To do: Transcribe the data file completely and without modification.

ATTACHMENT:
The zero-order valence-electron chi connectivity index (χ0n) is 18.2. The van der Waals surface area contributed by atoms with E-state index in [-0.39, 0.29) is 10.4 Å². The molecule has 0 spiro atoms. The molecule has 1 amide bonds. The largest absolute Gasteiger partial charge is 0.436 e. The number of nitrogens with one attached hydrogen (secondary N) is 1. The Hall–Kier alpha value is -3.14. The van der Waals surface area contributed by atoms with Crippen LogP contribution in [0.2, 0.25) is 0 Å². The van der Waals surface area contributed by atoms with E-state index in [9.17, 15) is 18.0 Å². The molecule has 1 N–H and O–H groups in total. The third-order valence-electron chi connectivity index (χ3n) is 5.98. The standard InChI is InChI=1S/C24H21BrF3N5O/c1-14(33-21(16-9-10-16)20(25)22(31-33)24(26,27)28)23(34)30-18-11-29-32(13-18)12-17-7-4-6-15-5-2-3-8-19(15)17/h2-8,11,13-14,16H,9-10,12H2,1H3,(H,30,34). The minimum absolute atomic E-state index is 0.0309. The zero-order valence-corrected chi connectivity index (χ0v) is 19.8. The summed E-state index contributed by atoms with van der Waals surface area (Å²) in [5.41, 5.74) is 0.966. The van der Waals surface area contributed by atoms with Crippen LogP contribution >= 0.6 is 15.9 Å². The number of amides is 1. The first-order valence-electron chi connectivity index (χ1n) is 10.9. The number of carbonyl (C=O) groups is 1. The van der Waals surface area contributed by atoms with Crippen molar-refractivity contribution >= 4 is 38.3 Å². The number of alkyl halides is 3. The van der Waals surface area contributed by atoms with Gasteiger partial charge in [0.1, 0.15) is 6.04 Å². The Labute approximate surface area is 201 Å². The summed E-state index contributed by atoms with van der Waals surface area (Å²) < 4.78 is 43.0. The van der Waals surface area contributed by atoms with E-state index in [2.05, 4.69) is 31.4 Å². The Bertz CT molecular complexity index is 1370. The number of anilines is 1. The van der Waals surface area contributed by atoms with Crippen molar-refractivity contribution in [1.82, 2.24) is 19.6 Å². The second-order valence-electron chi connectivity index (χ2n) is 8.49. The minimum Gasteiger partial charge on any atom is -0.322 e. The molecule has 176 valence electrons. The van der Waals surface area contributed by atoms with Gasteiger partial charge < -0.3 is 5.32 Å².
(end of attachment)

The zero-order valence-electron chi connectivity index (χ0n) is 18.2. The van der Waals surface area contributed by atoms with E-state index in [-0.39, 0.29) is 10.4 Å². The molecule has 0 spiro atoms. The molecule has 1 amide bonds. The largest absolute Gasteiger partial charge is 0.436 e. The number of nitrogens with one attached hydrogen (secondary N) is 1. The Hall–Kier alpha value is -3.14. The van der Waals surface area contributed by atoms with Crippen LogP contribution in [0.2, 0.25) is 0 Å². The van der Waals surface area contributed by atoms with E-state index in [9.17, 15) is 18.0 Å². The molecule has 1 N–H and O–H groups in total. The third-order valence-electron chi connectivity index (χ3n) is 5.98. The standard InChI is InChI=1S/C24H21BrF3N5O/c1-14(33-21(16-9-10-16)20(25)22(31-33)24(26,27)28)23(34)30-18-11-29-32(13-18)12-17-7-4-6-15-5-2-3-8-19(15)17/h2-8,11,13-14,16H,9-10,12H2,1H3,(H,30,34). The minimum absolute atomic E-state index is 0.0309. The zero-order valence-corrected chi connectivity index (χ0v) is 19.8. The summed E-state index contributed by atoms with van der Waals surface area (Å²) in [5.41, 5.74) is 0.966. The van der Waals surface area contributed by atoms with Crippen LogP contribution >= 0.6 is 15.9 Å². The number of amides is 1. The first-order valence-electron chi connectivity index (χ1n) is 10.9. The number of carbonyl (C=O) groups is 1. The van der Waals surface area contributed by atoms with Crippen molar-refractivity contribution >= 4 is 38.3 Å². The number of alkyl halides is 3. The van der Waals surface area contributed by atoms with Gasteiger partial charge in [0.1, 0.15) is 6.04 Å². The Labute approximate surface area is 201 Å². The summed E-state index contributed by atoms with van der Waals surface area (Å²) < 4.78 is 43.0. The van der Waals surface area contributed by atoms with E-state index in [2.05, 4.69) is 31.4 Å². The Bertz CT molecular complexity index is 1370. The number of anilines is 1. The van der Waals surface area contributed by atoms with Crippen molar-refractivity contribution in [1.82, 2.24) is 19.6 Å². The second-order valence-electron chi connectivity index (χ2n) is 8.49. The minimum Gasteiger partial charge on any atom is -0.322 e. The molecule has 176 valence electrons. The van der Waals surface area contributed by atoms with Gasteiger partial charge < -0.3 is 5.32 Å².